After 15 years, the Philippines has successfully inscribed another site to the World Heritage List of the United Nations Educational, Scientific, and Cultural Organization (Unesco).
Joining the five other Unesco cultural and natural sites of the Philippines is the Mount Hamiguitan Range Wildlife Sanctuary in Davao Oriental, which is noted for its rich biodiversity.
It is the first Unesco heritage site for Mindanao.
“It was inscribed under Criterion 10. The endemicity is very high,” said Unesco Philippines Commissioner and University of Santo Tomas cultural-heritage studies professor Eric Zerrudo.
A site cited under Criterion 10 of the heritage list is supposed to contain the most important and significant natural habitats for in-situ conservation of biological diversity, including
those containing threatened species of universal outstanding value from the point of view of science or conservation. This criterion refers to the rarity and endemicity of the site.
The Unesco website describes Hamiguitan: “Forming a north-south running mountain ridge along Pujada Peninsula on the southeastern part of the Eastern Mindanao Biodiversity Corridor, the Mount Hamiguitan Range Wildlife Sanctuary has an elevation range of 75-1,637 meters above sea level, and provides critical habitat for a range of plant and animal species.”
Zerrudo said the mountain had many site-endemic flora and fauna species. Nepenthes (pitcher plant) and certain butterfly species can only be found there. It is also home to the Philippine Eagle and Philippine Cockatoo.
Dolores Valdesco of the Environment and Natural Heritage Center of Davao Oriental said that in Hamiguitan one could see the outstanding adaptation of the species to the environment, epitomizing the struggle to survive despite harsh conditions.
The mountain was supposed to be inscribed last year during the World Heritage Convention in Cambodia but it lacked the required Visitors Management Plan. The document was completed and submitted in this year’s convention in Qatar.
Strict control regime
Owing to its rich biodiversity, Mount Hamiguitan is very fragile and very sensitive, said Zerrudo. So access to it is restricted to scientists and researchers.
“It is not a tourist spot,” he said. “It’s more of a science laboratory because the species are still evolving on top of the mountain.”
Zerrudo said the decision to restrict access to the mountain was “the position of the Philippine government, the Unesco National Commission, and even the province.”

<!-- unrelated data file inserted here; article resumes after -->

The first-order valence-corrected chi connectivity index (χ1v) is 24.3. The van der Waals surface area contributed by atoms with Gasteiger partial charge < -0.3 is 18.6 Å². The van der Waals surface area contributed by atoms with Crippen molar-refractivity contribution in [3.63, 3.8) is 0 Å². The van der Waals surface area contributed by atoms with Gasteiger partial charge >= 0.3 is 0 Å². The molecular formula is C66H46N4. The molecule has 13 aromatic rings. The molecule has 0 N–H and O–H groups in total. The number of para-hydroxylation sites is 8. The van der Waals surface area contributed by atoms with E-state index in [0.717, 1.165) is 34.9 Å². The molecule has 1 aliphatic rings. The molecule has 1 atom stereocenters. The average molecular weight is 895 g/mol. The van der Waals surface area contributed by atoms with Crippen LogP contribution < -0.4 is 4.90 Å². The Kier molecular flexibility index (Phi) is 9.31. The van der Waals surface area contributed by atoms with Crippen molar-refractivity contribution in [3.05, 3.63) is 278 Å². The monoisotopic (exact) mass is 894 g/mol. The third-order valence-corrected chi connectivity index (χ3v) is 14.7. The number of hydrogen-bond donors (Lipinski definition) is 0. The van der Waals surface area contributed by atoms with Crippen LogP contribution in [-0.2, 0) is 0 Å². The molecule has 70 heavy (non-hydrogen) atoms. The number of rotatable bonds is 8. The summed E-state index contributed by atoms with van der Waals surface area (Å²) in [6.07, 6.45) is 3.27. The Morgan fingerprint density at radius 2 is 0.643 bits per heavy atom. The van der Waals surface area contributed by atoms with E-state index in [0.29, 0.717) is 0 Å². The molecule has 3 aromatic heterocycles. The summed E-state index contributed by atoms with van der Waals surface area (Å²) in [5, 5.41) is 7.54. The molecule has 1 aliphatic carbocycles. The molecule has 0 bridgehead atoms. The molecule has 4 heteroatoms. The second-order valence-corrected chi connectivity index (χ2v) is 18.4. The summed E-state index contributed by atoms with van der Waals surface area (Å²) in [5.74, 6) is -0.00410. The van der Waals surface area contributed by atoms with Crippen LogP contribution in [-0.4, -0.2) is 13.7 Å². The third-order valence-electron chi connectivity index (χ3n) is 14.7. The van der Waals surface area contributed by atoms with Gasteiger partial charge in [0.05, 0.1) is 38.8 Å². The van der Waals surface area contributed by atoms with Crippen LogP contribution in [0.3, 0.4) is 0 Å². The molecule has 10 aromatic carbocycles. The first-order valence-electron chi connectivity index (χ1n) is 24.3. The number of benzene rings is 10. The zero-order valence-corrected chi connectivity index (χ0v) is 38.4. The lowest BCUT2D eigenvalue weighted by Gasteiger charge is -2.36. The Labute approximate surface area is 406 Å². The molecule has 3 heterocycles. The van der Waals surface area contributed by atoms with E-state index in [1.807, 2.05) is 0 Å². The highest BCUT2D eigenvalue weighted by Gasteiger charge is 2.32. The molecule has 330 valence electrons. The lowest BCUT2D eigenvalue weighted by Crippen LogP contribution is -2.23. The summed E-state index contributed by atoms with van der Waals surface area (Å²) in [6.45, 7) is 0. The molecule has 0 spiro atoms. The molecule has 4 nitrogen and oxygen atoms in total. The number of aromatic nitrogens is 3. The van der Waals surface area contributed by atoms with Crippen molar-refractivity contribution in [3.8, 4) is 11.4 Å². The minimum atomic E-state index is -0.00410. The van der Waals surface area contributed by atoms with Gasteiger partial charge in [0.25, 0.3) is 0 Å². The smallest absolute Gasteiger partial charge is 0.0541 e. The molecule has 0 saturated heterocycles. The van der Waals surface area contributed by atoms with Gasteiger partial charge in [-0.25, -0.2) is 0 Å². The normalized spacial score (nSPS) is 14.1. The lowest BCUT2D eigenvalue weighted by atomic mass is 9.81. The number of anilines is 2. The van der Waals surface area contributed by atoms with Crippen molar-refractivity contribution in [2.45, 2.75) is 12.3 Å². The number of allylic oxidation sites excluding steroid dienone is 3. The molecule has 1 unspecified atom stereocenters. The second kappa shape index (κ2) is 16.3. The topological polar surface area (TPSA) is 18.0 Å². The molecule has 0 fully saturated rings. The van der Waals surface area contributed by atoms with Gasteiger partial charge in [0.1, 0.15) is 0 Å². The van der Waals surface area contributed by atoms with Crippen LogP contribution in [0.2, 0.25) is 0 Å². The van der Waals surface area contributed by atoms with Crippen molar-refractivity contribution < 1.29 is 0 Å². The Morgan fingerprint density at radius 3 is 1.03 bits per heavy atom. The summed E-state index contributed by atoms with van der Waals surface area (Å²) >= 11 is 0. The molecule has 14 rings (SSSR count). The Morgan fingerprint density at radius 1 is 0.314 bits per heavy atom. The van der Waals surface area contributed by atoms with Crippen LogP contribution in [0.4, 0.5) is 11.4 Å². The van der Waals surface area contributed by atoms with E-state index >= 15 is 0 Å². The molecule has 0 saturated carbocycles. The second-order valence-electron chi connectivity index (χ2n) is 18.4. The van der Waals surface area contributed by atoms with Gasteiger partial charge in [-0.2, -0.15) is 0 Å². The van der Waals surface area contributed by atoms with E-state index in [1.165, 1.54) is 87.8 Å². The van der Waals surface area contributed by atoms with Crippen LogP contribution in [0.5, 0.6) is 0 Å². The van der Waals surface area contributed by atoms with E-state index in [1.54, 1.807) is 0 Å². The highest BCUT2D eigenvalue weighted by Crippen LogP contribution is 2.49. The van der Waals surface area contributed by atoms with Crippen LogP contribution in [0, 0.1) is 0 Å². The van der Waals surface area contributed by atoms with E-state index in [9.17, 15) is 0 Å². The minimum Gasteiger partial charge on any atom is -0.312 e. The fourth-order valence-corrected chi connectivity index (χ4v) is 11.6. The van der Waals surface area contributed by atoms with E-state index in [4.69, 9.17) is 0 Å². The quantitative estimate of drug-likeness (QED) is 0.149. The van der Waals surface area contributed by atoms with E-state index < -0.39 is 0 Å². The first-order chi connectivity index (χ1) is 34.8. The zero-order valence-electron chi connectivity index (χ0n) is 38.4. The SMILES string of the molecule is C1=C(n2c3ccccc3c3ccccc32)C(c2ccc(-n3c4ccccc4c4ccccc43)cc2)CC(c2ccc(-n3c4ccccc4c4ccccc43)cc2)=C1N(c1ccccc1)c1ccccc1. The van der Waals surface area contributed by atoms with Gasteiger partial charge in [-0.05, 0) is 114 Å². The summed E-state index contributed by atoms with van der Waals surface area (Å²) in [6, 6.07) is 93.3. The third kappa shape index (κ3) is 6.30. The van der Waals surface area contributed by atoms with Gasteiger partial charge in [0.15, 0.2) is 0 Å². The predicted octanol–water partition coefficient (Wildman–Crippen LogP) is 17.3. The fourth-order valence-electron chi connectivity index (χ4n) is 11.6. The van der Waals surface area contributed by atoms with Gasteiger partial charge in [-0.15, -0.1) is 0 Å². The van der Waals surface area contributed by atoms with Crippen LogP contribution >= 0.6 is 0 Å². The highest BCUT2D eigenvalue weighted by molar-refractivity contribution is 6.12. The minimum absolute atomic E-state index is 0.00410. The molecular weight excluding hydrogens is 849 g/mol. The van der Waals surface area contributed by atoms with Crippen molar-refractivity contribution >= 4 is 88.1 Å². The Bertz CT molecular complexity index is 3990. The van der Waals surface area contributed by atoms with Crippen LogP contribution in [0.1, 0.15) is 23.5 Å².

Representative sites will, however, be developed adjacent to the buffer zone for tourists to view the mountain from afar, Valdesco said.
Tourists are going to be confined to the representative sites located in San Isidro and Governor Generoso towns as well as Mati City, the three places which have jurisdiction over the mountain.
One of the issues the mountain is facing today is biological piracy.
“That is happening now all over the world. They [scientists] would get samples and usually study the DNA,” Zerrudo said.
This is why another province, Palawan, has restricted access by foreign scientists to Mt. Matalingahan, another Philippine natural site being considered for Unesco heritage listing.
About Hamiguitan, Valdesco cited an incident involving German researchers in 2005.
“German scientists entered and got species samples. They propagated and cultured the samples in Europe; that is why the Nepenthes hamiguitanensis is already thriving in Europe today. They’re still naming it as such but it is no longer endemic (to the Philippines),” Valdesco said.
Aside from bio-piracy, mining is another threat.
Valdesco said a mining firm was operating on the periphery of Mount Hamiguitan and it had built a housing tenement for its miners which might affect the protected area.
However, she said the company had promised to comply with regulations to protect and conserve the mountain.
Other mountains in the country are being eyed for World Heritage nominations, said Zerrudo.
These are the Northern Sierra Madre Mountain Range; Mount Kitanglad (Bukidnon); Mount Malindang (Misamis Occidental); Mount Matalingahan (Palawan); Mount Pulag (Benguet, Ifugao, Nueva Vizcaya); Mount Mayon (Albay); and the Chocolate Hills (Bohol).
Zerrudo said Mount Matalingahan in particular had a pristine environmental condition and a higher biodiversity compared to Mount Hamiguitan.
With its inscription, Hamiguitan joins the Palawan Subterranean River; the Rice Terraces of the Philippine Cordillera; and the Tubbataha Reefs Natural Park on Sulu Sea, among the Philippine natural sites inscribed on the World Heritage List.
The rest of the Philippine properties on the Unesco list are cultural heritage landmarks: the Baroque churches—San Agustin Church in Intramuros, Manila; Paoay Church in Ilocos Norte; Santa Maria Church in Ilocos Sur; and Miag-ao Church in Iloilo—and the Historic Town of Vigan in Ilocos Sur.
PHOTOS BY BILLY RAY C. MALACURA